The most obvious similarities between the book and the movie are the way that the story is told as well as the setting. The setting is in Los Angeles, California around the late 1940s. In the movie the director chooses costumes from that time period and uses antique cars to help create the illusion for the audience whereas in the book the reader only knows the setting by Easy’s description as he says, “I was used to white people by 1948 (45).” In the book the reader can only see things through Easy Rawlins’s eyes which are a subjective view through Easy’s narration. Also in both the book and the movie, the narrative point of view is in first person which is told by Easy Rawlins. As he narrates, Easy leads us along with him in search for answers to the mystery of Daphne Monet and we experience his confusion and inability to understand what is going on around him.

However, there is a great deal of differences between the book and the movie. In the book we as the reader get a great sense of Easy’s motivations through his narration and we also get more of a story than we do in the movie. One of the most noticeable differences in the book and the movie is that everybody in the book is linked to each other whereas in the movie supposedly nobody knew anyone. For instance, in the book Joppy knew Albright; Albright knew Todd Carter; Todd Carter knew Richard McGee as well as Matthew Terrell whereas in the movie every character denied knowing each other except Albright and Joppy. Another noticeable difference is that in the book Frank Green, Daphne’s brother ends up murdered and in the movie he lives and they both end up moving.

The third noticeable difference is a character name change from the book to the movie; Matthew Teran in the book is Matthew Terrell in the movie and he ends up being murdered in the book whereas at the end of the movie he’s running for mayor. A fourth noticeable difference is the pier scene. In the book Albright and Easy meet at the Santa Monica pier and in the movie it is the Malibu pier. And the last most noticeable difference between the book and the movie is that Mouse knows Daphne Monet or shall we call her by her real name Ruby Hanks; however, in the movie the audience never finds that out. In the movie the only true thing you get to know about Daphne is that she is both black and white. Therefore, due to the many differences between the book and the movie it is confusing to the audience since it is almost like dealing with two different stories because of the plot inconsistencies.

Even though, you have those noticeable differences that were mentioned in the above paragraph the biggest difference of them all between the movie and the book is the language. In the book there is a lot more foul language and racial slurs than there is in the movie. This kind of dramatic difference could be because in the book you have to use words and certain kind of language to set the mood as well as show and express how things were back then in the 1940 between the different races. Whereas in the movie actions and body language can expresses the mood a lot more than words. Also another reason possible for the lack of language could be that with a movie you have to focus on the audience appeal as well as movie ratings and peer acceptance.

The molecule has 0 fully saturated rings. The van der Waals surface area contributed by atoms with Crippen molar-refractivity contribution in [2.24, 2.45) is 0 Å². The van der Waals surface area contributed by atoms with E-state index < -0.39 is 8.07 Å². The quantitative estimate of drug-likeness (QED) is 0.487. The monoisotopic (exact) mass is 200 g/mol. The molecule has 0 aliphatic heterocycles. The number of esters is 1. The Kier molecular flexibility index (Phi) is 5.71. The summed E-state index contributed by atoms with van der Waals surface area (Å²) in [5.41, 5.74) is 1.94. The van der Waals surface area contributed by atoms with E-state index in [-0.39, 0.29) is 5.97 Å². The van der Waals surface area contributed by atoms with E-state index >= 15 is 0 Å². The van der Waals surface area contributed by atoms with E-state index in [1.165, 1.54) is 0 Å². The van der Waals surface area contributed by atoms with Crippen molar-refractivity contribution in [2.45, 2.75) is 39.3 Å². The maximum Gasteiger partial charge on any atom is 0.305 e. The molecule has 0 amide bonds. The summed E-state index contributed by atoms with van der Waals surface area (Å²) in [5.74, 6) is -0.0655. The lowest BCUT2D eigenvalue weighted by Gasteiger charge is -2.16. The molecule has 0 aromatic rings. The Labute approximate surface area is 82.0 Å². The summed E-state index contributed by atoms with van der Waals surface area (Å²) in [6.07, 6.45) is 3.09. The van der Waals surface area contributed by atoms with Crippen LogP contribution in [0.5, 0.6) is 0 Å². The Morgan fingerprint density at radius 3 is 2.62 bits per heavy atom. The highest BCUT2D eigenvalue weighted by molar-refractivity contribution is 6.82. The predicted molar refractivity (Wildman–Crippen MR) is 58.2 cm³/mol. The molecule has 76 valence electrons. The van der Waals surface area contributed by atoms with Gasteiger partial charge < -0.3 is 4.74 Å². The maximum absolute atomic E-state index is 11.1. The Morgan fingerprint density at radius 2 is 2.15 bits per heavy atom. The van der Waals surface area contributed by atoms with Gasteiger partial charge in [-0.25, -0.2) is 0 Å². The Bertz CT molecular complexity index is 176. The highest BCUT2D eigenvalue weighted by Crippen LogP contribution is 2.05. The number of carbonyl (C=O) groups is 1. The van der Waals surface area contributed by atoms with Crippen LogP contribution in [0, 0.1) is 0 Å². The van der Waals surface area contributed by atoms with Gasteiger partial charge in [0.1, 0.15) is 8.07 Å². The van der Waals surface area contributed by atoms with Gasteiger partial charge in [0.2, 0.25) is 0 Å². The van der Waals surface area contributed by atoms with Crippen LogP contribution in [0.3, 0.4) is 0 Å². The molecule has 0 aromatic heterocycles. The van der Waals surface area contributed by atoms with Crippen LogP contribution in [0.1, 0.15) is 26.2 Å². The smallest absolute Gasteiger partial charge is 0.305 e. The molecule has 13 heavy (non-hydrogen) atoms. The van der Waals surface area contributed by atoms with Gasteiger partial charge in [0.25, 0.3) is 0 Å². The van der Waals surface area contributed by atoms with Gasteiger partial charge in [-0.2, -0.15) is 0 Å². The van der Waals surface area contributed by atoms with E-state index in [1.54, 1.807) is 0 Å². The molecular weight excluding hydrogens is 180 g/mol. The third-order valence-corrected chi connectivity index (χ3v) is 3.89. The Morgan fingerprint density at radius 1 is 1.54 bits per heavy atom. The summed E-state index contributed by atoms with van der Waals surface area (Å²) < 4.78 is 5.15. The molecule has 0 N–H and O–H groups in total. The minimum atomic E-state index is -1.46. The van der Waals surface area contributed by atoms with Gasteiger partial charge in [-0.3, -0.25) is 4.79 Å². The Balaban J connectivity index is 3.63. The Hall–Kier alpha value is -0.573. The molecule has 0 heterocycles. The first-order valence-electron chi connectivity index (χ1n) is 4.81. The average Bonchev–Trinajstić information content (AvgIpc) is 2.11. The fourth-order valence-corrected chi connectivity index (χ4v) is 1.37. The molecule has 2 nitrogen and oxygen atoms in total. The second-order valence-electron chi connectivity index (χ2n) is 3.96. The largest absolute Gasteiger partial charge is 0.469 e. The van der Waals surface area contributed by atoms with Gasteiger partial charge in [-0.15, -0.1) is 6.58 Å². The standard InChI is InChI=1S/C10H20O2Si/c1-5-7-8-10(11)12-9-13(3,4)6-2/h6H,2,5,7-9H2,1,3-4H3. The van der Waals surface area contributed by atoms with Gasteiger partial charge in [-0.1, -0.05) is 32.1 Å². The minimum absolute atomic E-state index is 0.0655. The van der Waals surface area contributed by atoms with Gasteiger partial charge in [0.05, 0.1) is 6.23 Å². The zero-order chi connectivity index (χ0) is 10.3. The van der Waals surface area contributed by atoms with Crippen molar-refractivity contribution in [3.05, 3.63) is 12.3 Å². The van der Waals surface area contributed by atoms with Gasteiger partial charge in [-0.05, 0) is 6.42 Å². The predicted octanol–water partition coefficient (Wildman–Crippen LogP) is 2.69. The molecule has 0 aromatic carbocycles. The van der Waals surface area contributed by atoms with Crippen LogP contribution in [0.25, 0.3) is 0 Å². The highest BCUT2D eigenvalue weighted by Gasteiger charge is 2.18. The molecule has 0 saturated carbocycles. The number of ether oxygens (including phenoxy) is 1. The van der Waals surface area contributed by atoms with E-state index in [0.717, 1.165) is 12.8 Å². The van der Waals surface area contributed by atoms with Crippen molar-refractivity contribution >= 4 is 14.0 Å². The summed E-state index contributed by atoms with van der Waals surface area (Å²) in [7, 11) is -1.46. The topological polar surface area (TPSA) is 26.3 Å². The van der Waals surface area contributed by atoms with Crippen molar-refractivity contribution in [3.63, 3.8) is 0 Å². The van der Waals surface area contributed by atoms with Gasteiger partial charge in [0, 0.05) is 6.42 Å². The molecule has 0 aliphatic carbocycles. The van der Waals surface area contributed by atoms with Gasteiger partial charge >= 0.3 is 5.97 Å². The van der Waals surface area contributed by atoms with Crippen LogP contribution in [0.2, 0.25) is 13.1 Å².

Therefore, if a director wants people to come see the movie, he or she must get a good rating and by doing that certain items such as language and sometimes violence must be taken into consideration. As for the category of detective stories, there are similar characteristics that are common from one movie to the next. The context of the detective story is one of a man on a quest for information and answers; therefore, usually following a trail of dead bodies, death threats, and beautiful women. This context is more evident in the book than in the movie.

The typical tough guy talk, sex with the beautiful woman, lots of shooting and action, and danger are all present in both; however, the context is more dark and tough-guy like in the book. The movie’s context is more like a black man who has fallen into the job because of circumstances, but the book makes Easy’s private eye job as a kind of natural extension of who he is. In the book, Easy has seen killing, torture, and injustice in the war; we don’t get to see this in the movie. The context is still that he is a tough guy, but with a different motivation.

In conclusion, there are elements that are present in the book version that were lost in the production and directing of the movie; however, the movie did add some elements such as the goodbye scene between Daphne and Carter that was not in the book. In regards to Walter Mosley’s book, “Devil in a Blue Dress,” and the movie by the same name do share some similar literary elements, but there are several vital situations and parts of the book’s story that are not present in the film. Comparing and contrasting the story elements such as narrative point of view, setting, plot and the classical structure show that the screen writer for “Devil in a Blue Dress,” took many liberties with the movie version in respect to the plot, story, and ending. Although both mediums are enjoyable on their own, the audience and readers can see that the book and movie are very different.